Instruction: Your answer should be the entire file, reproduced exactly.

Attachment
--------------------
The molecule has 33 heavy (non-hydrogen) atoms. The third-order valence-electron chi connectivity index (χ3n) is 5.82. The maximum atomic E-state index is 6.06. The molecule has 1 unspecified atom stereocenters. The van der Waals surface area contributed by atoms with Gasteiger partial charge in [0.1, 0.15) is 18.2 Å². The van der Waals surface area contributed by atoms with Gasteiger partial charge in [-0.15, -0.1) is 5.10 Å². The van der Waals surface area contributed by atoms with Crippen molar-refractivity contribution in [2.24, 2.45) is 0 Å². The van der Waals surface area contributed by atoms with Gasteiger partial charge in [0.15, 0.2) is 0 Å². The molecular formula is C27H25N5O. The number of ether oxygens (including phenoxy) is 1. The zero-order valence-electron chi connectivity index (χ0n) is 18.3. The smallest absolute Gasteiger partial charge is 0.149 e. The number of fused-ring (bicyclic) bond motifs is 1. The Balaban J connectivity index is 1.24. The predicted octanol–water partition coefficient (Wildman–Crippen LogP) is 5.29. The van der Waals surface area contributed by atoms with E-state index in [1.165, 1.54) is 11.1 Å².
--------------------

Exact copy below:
The molecule has 33 heavy (non-hydrogen) atoms. The third-order valence-electron chi connectivity index (χ3n) is 5.82. The maximum atomic E-state index is 6.06. The molecule has 1 unspecified atom stereocenters. The van der Waals surface area contributed by atoms with Gasteiger partial charge in [0.1, 0.15) is 18.2 Å². The van der Waals surface area contributed by atoms with Gasteiger partial charge in [-0.15, -0.1) is 5.10 Å². The van der Waals surface area contributed by atoms with Crippen molar-refractivity contribution in [2.24, 2.45) is 0 Å². The van der Waals surface area contributed by atoms with Gasteiger partial charge in [0.15, 0.2) is 0 Å². The molecular formula is C27H25N5O. The number of ether oxygens (including phenoxy) is 1. The zero-order valence-electron chi connectivity index (χ0n) is 18.3. The smallest absolute Gasteiger partial charge is 0.149 e. The number of fused-ring (bicyclic) bond motifs is 1. The Balaban J connectivity index is 1.24. The predicted octanol–water partition coefficient (Wildman–Crippen LogP) is 5.29. The van der Waals surface area contributed by atoms with E-state index in [1.165, 1.54) is 11.1 Å².